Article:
Losing the old Sunday Missal


#1

I am 75 years old; was converted at 16 to Roman Catholic. In years past, one could travel anywhere in the world, attend Mass with the Sunday Missal and know exactly what was happening by referring to the Latin side of the page. Now, I have a hard time following Mass in America, as the priest has the option to change so much of the Mass readings. Why did we get so far away from the beautiful R/C Church rituals, and become more protestant? I left the Baptist when I converted, I don’t want to return to the watered down version of the old Mass. I see less and less people singing, reciting, or even paying attention now. I believe we have lost much and gained little by becoming less attached to the old ways. An old codger here.


#2

I do have one of the pre-1960 Missals in my bookcase, and a hymn book from the period as well as an old penny Catechism, the words known by rote by Catholic schoolchildren prior to Vatican Two, but while I understand your regretful remembrance, I might not agree wholly with some aspects of your experience.

Although the lack of a unifying language is a fair point, and there is no obvious answer to that, even if to mention the value of the vernacular for local clarity.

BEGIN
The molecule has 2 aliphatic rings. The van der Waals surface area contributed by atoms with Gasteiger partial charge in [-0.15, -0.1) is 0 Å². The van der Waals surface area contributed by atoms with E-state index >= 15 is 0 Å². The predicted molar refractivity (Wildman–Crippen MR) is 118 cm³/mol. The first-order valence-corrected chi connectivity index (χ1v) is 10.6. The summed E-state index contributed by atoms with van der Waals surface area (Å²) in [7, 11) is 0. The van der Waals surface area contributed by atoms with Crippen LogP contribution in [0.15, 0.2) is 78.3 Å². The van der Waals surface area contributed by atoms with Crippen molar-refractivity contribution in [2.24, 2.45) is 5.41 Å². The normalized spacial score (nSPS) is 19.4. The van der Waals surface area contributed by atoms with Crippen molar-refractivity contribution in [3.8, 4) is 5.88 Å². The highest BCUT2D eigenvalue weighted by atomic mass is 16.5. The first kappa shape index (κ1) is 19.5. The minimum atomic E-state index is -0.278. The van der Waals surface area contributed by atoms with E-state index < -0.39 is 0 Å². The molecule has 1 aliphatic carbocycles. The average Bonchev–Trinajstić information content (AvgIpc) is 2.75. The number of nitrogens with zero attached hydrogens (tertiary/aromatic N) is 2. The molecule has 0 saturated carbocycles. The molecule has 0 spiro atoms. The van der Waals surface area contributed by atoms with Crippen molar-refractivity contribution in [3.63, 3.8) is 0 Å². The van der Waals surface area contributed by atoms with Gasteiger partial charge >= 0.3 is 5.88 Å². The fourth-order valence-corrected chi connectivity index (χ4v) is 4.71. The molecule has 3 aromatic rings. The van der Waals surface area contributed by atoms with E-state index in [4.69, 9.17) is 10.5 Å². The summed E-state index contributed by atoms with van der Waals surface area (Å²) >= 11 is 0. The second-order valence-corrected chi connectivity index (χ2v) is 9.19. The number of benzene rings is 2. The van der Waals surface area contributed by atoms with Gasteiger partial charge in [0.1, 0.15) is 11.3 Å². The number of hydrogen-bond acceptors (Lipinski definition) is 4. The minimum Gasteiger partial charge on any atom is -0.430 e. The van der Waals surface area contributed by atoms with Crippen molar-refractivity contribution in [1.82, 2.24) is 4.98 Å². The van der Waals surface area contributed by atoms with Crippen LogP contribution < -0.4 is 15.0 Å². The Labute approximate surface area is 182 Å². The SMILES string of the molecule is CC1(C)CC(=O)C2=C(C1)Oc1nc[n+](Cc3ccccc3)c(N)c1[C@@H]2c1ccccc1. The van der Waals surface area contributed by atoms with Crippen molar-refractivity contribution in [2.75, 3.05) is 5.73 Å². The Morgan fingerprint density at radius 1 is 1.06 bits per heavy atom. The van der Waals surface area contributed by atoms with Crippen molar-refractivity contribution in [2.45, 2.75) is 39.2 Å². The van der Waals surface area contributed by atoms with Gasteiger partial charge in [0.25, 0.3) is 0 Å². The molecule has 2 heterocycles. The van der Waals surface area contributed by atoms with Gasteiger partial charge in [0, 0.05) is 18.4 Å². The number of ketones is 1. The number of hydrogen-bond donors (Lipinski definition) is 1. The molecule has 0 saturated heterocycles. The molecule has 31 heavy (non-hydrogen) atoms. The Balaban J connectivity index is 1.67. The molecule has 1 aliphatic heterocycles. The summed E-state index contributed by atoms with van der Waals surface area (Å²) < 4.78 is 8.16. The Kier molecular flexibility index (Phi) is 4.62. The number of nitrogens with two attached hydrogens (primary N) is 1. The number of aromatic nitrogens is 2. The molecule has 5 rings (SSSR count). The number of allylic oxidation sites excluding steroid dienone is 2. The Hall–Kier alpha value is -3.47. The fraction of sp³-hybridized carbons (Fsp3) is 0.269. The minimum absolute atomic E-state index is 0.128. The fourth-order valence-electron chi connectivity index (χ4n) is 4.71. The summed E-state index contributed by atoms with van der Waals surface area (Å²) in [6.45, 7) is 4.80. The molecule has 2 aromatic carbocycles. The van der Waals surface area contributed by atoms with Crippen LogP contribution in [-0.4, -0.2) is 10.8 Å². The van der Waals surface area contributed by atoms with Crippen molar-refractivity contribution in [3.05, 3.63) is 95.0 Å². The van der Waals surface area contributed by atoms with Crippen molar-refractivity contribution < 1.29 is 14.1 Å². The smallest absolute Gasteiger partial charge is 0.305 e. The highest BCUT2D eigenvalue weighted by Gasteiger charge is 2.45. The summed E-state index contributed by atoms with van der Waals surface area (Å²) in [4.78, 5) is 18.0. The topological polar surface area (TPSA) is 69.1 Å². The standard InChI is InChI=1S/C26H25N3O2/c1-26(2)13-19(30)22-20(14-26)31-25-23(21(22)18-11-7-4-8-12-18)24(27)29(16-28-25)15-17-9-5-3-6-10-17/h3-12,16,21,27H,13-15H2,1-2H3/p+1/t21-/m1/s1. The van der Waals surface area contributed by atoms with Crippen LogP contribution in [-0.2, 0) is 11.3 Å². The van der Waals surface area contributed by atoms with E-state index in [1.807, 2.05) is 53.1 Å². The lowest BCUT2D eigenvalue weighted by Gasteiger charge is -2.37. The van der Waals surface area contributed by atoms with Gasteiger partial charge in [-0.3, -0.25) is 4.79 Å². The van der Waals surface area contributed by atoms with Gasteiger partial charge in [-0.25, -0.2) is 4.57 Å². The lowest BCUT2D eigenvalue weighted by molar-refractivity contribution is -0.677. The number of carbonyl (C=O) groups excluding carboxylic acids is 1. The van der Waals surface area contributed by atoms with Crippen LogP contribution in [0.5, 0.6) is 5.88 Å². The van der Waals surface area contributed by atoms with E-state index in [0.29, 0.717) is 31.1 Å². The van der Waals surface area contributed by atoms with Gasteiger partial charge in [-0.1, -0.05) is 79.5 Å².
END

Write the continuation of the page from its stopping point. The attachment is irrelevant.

However, perhaps some of those losses, of involvement in singing and responses, varies from parish to parish, and isn’t a universal experience?
In many parishes there would be more involvement perhaps, there is certainly a high level of involvement in singing the hymns in the parishes in my city … so I might say it isn’t a universal experience that there is less congregation involvement.
As the words are always dislayed in data projection, or in individual monitors throughout the churches, or cards provided, there is little to discourage people from singing or responding.

I’d not comment on how involved people are in teh Mass, because it’s hard to assess others’ minds and hearts, and to be observing others, might mean that I’m the one not paying attention to the Mass, I think.
There is certainly more involvement of the congregation regarding responses, than when the altarboys gave the responses for the congregation in Latin whilst the congregation largely remained silent.

At 75 a person is entitled to the nostalgia of past ways, past devotions, and perhaps I’m a little cynical about the glow of the past because I always tended to find my own fire in it all, including the Mass where I would say “the Mass is the Mass”.

My mother-in-law came from a strict English Presbyterian background, and unlike you, her yearning for a past kind of church led her to reject any other, including Presbyterian, so she never returned to church before she died. That was sad. I don’t have a great sense of nostalgia for the past because it, too, has its imperfections and its lacks.

In the end, whatever we have or do not have now, may God bless us all, and bless us with the graces we need for faith and faithfulness, and for love of God above all and others with practical love that Jesus demonstrated to be essential for our salvation, when He described His judgement of souls in Matthew 25, 31-46.